According to the Bank of New York Mellon, it is the largest trust bank in the world. Now it allows its customers to buy and hold cryptocurrencies as well – and is definitely looking at DeFi, staking and tokenized securities.
Yesterday, October 11, BNY Mellon announced that its Digital Asset Custody Platform had gone live in the US. Select customers can now “hold and transfer bitcoin and ether.” This “milestone” underscores the bank’s commitment to “meet the needs of customers who want a trusted service provider for both traditional and digital assets.”
Bitcoin and Ether are, the press release leaves no doubt about that, just the beginning. This is shown by a survey conducted by the major bank among 271 institutional investors from all over the world.
On the one hand, the survey shows a solid interest in cryptocurrencies. 41 percent already own some, and another 15 percent intend to add them to their portfolios over the next five years.
But institutional investors want far more than just holding cryptocurrencies. You want to use blockchains productively. 77 percent want to earn interest on crypto assets through staking pools. 88 percent are willing to use “digital representations of cash on a blockchain”, i.e. stablecoins. 91 percent are interested in investing in tokenized products, and a whopping 97 percent agree “that tokenization is revolutionizing asset management” and is “good for the industry.”
The institutional ones are opening up to Bitcoin, Ethereum and other cryptocurrencies. But what they are primarily looking for are tokenized assets. Bitcoin and other cryptocurrencies are more like the stairway leading to them.
With the platform, BNY Mellon could therefore play a dual role: On the one hand, it helps institutional investors and private investors who do not yet hold cryptocurrencies to buy and store them. On the other hand, it paves the way for far broader tokenization, of stocks, bonds and more, with a willingness to integrate it into staking and DeFi.
Little is known about the platform itself. The methods of storing cryptocurrencies with an extremely high degree of security have long been established: cold wallets, which never connect the private keys to the Internet, and multisig processes, in which a transaction is carried out by several people or by several people key must be signed.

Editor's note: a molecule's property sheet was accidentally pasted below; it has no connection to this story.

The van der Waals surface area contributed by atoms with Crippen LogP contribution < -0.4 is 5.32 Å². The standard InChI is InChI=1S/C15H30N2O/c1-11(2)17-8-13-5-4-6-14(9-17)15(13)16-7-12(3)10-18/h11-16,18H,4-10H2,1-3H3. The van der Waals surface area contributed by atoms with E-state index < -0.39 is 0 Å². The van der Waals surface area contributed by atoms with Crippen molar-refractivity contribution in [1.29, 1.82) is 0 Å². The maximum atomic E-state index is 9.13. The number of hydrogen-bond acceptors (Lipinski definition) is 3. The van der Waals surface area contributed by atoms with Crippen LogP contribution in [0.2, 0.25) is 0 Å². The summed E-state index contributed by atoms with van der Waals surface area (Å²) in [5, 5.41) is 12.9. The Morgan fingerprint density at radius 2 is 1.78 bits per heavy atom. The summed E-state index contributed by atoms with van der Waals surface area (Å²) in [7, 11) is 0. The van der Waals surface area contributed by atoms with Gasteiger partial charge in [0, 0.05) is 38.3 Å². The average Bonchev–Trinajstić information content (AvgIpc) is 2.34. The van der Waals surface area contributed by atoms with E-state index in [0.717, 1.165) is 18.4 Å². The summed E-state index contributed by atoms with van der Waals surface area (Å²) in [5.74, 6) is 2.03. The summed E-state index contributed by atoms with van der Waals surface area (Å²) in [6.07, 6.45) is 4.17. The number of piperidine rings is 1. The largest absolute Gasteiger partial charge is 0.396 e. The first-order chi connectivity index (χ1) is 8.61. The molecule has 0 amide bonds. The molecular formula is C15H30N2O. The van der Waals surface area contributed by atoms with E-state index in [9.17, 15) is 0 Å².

The only thing the press release says about the platform is that the bank is “working closely with leading fintech companies.” The technical infrastructure is believed to have been entrusted to Fireblocks, a provider of software and services related to cryptocurrencies and digital assets, including the infrastructure that banks can use to store their digital assets themselves. Fireblocks creates security and flexibility by “combining the latest breakthroughs in multi-party computational cryptography with secret isolated hardware.”
The other mandated vendor is Chainalysis, which, unsurprisingly, helps meet “current and future regulatory requirements.”
BNY Mellon didn’t start work on the platform until 2021. The fact that a major bank can set up a technically mature, secure and regulatory solid platform within one to two years is more than just a detail. The technical and legal integration of cryptocurrencies and digital assets into banking is more or less complete. Banks now only have to access it.
With BNY Mellon, a heavyweight in international finance is leading the way. The New York financial institution is considered one of 30 banks in the world that are too big and systemically important to be allowed to fail. With $43 trillion in assets under management — assets of all kinds — in trust and $1.9 trillion under active management, BNY Mellon is the largest wealth manager among banks.
The time window in which small, up-and-coming banks can position themselves in a niche with cryptocurrencies is not closing. It is now officially closed.